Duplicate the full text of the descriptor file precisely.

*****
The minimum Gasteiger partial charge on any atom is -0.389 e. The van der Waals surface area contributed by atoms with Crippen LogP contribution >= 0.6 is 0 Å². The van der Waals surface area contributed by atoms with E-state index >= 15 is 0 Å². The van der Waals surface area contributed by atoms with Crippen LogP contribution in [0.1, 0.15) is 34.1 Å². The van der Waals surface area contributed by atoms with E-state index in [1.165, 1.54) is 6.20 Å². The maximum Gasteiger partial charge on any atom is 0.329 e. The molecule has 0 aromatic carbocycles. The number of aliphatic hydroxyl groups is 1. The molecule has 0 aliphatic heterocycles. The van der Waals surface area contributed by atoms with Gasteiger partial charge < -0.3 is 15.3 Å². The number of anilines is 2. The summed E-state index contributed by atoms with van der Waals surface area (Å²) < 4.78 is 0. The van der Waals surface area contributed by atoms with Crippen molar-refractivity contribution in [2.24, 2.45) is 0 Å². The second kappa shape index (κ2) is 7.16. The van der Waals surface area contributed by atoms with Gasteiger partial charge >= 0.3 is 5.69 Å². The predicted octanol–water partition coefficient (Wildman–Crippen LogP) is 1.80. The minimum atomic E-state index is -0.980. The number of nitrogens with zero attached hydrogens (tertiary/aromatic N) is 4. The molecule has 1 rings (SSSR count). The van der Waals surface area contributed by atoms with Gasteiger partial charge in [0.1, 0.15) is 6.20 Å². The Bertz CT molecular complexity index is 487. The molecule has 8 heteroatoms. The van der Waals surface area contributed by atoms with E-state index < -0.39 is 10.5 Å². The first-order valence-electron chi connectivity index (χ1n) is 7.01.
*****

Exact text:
The minimum Gasteiger partial charge on any atom is -0.389 e. The van der Waals surface area contributed by atoms with Crippen LogP contribution >= 0.6 is 0 Å². The van der Waals surface area contributed by atoms with E-state index >= 15 is 0 Å². The van der Waals surface area contributed by atoms with Crippen LogP contribution in [0.1, 0.15) is 34.1 Å². The van der Waals surface area contributed by atoms with E-state index in [1.165, 1.54) is 6.20 Å². The maximum Gasteiger partial charge on any atom is 0.329 e. The molecule has 0 aromatic carbocycles. The number of aliphatic hydroxyl groups is 1. The molecule has 0 aliphatic heterocycles. The van der Waals surface area contributed by atoms with Gasteiger partial charge < -0.3 is 15.3 Å². The number of anilines is 2. The summed E-state index contributed by atoms with van der Waals surface area (Å²) < 4.78 is 0. The van der Waals surface area contributed by atoms with Crippen molar-refractivity contribution in [2.24, 2.45) is 0 Å². The second kappa shape index (κ2) is 7.16. The van der Waals surface area contributed by atoms with Gasteiger partial charge >= 0.3 is 5.69 Å². The predicted octanol–water partition coefficient (Wildman–Crippen LogP) is 1.80. The minimum atomic E-state index is -0.980. The number of nitrogens with zero attached hydrogens (tertiary/aromatic N) is 4. The molecule has 1 rings (SSSR count). The van der Waals surface area contributed by atoms with Gasteiger partial charge in [0.1, 0.15) is 6.20 Å². The Bertz CT molecular complexity index is 487. The molecule has 8 heteroatoms. The van der Waals surface area contributed by atoms with E-state index < -0.39 is 10.5 Å². The first-order valence-electron chi connectivity index (χ1n) is 7.01.